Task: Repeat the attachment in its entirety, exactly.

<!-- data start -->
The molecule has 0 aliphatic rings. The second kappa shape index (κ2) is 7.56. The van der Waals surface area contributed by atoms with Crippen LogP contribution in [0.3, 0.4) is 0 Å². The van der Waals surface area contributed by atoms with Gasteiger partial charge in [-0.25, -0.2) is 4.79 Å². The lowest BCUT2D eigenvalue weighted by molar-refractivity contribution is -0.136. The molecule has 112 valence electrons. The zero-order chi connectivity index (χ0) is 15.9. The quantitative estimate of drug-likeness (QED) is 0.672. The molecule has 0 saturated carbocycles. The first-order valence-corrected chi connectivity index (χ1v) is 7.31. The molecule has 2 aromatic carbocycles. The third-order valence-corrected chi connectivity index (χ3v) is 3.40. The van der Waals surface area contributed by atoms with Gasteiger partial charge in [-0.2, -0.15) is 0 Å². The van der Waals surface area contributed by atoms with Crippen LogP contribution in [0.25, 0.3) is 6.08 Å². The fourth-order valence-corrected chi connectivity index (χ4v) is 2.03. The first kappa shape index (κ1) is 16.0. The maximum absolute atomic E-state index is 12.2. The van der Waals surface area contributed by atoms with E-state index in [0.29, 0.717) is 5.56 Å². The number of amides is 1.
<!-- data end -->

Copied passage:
The molecule has 0 aliphatic rings. The second kappa shape index (κ2) is 7.56. The van der Waals surface area contributed by atoms with Crippen LogP contribution in [0.3, 0.4) is 0 Å². The van der Waals surface area contributed by atoms with Gasteiger partial charge in [-0.25, -0.2) is 4.79 Å². The lowest BCUT2D eigenvalue weighted by molar-refractivity contribution is -0.136. The molecule has 112 valence electrons. The zero-order chi connectivity index (χ0) is 15.9. The quantitative estimate of drug-likeness (QED) is 0.672. The molecule has 0 saturated carbocycles. The first-order valence-corrected chi connectivity index (χ1v) is 7.31. The molecule has 2 aromatic carbocycles. The third-order valence-corrected chi connectivity index (χ3v) is 3.40. The van der Waals surface area contributed by atoms with Gasteiger partial charge in [-0.2, -0.15) is 0 Å². The van der Waals surface area contributed by atoms with Crippen LogP contribution in [0.25, 0.3) is 6.08 Å². The fourth-order valence-corrected chi connectivity index (χ4v) is 2.03. The first kappa shape index (κ1) is 16.0. The maximum absolute atomic E-state index is 12.2. The van der Waals surface area contributed by atoms with E-state index in [0.29, 0.717) is 5.56 Å². The number of amides is 1.